Serving External Resources From a Spring Application

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Serving External Resources From a Spring Application

Spring

The majority of times when serving content via HTTP from a Spring application, the content is stored within the .Jar/.War file of the application or on remote servers. For example, Thymeleaf templates are typically stored within the src\main\resources\templates folder of a Java web application and frameworks like Bootstrap or jQuery are typically loaded from external content delivery networks.

Spring however, makes it very simple to expose a local directory via HTTP access, so for example, a local folder called /opt/assets could be available as http://hostname/assets. By separating the external folder from the .Jar/.War deployable, is becomes much easier to alter the content within the assets (in this case) folder.

To serve a local directory via HTTP using Spring, we add resource handlers via the WebMvcConfigurerAdapter class. The WebMvcConfigurerAdapter class contains a method addResoureHandlers which does all of the work for us.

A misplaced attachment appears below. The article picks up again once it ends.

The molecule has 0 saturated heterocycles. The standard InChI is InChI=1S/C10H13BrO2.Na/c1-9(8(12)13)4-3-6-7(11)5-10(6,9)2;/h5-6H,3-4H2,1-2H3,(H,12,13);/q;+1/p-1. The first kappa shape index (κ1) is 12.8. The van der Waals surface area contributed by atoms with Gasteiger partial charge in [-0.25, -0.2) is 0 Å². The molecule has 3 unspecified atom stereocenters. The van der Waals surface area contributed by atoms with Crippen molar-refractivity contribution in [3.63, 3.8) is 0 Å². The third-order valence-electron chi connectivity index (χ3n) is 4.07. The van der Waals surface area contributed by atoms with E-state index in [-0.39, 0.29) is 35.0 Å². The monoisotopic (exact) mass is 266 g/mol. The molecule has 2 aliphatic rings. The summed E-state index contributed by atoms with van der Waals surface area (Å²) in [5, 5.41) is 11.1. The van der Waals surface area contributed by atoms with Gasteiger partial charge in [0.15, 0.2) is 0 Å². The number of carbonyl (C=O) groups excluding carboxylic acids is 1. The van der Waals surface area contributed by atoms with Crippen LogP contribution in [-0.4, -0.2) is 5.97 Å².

void addResourceHandlers(ResourceHandlerRegistry registry)
Add handlers to serve static resources such as images, js, and, css files from specific locations under web application root, the classpath, and others.

The following code sample shows how to use the addResourceHandlers method to add a resource handler.

@Configuration
public class WebConfig extends WebMvcConfigurerAdapter {

    @Value("${assets.location}")
    private String assetsLocation;

    @Override
    public void addResourceHandlers(ResourceHandlerRegistry registry)
    {
        registry.addResourceHandler("/assets/*").addResourceLocations("file://" + assetsLocation);
        super.addResourceHandlers(registry);
    }

}

In this code, the WebConfig class extends from WebMvcConfigurerAdapter so that it enables us to modify the resource handlers. The class is annotated with @Configuration indicating that we are exposing bean methods to be processed by Spring.

The addResourceHandlers method adds a resource handler (in this case /assets/*) from the file location defined by the assets.location property within the application's application.properties file. The important thing to note here is that the resource location has to be prefixed with file:// to be able to successfully add the resource handler.

As you can see, this is a very powerful feature of Spring, but is very simple to implement within your own applications.

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Current versions

  • Java - 1.8
  • Java EE - 7
  • Spring - 4.x